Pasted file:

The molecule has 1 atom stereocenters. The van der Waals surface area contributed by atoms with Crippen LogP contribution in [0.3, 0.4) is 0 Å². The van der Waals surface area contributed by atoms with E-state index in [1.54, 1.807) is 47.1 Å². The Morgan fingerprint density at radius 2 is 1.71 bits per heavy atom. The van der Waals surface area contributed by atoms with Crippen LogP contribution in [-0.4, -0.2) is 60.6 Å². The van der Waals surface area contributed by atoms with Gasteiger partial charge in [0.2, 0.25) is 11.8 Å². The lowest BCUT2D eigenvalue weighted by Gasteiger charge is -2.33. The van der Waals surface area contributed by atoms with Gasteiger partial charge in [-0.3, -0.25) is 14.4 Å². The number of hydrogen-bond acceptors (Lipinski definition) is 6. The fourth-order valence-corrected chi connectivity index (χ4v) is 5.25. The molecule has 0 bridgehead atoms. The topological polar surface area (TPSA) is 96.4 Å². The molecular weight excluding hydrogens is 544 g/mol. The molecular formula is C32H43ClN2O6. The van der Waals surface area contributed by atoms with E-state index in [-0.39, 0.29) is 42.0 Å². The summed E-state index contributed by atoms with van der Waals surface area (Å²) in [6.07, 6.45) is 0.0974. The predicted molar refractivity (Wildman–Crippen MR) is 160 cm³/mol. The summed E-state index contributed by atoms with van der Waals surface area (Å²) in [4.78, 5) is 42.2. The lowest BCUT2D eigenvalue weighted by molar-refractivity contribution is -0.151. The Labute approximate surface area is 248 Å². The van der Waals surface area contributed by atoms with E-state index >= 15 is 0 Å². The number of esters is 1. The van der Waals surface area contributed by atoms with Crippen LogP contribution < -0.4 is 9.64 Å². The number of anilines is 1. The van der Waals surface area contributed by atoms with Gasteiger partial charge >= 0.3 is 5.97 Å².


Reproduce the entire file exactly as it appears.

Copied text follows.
The molecule has 1 atom stereocenters. The van der Waals surface area contributed by atoms with Crippen LogP contribution in [0.3, 0.4) is 0 Å². The van der Waals surface area contributed by atoms with E-state index in [1.54, 1.807) is 47.1 Å². The Morgan fingerprint density at radius 2 is 1.71 bits per heavy atom. The van der Waals surface area contributed by atoms with Crippen LogP contribution in [-0.4, -0.2) is 60.6 Å². The van der Waals surface area contributed by atoms with Gasteiger partial charge in [0.2, 0.25) is 11.8 Å². The lowest BCUT2D eigenvalue weighted by Gasteiger charge is -2.33. The van der Waals surface area contributed by atoms with Gasteiger partial charge in [-0.3, -0.25) is 14.4 Å². The number of hydrogen-bond acceptors (Lipinski definition) is 6. The fourth-order valence-corrected chi connectivity index (χ4v) is 5.25. The molecule has 0 bridgehead atoms. The topological polar surface area (TPSA) is 96.4 Å². The molecular weight excluding hydrogens is 544 g/mol. The molecular formula is C32H43ClN2O6. The van der Waals surface area contributed by atoms with E-state index in [-0.39, 0.29) is 42.0 Å². The summed E-state index contributed by atoms with van der Waals surface area (Å²) in [6.07, 6.45) is 0.0974. The predicted molar refractivity (Wildman–Crippen MR) is 160 cm³/mol. The summed E-state index contributed by atoms with van der Waals surface area (Å²) in [4.78, 5) is 42.2. The lowest BCUT2D eigenvalue weighted by molar-refractivity contribution is -0.151. The Labute approximate surface area is 248 Å². The van der Waals surface area contributed by atoms with E-state index >= 15 is 0 Å². The number of esters is 1. The van der Waals surface area contributed by atoms with Crippen LogP contribution < -0.4 is 9.64 Å². The number of anilines is 1. The van der Waals surface area contributed by atoms with Gasteiger partial charge >= 0.3 is 5.97 Å².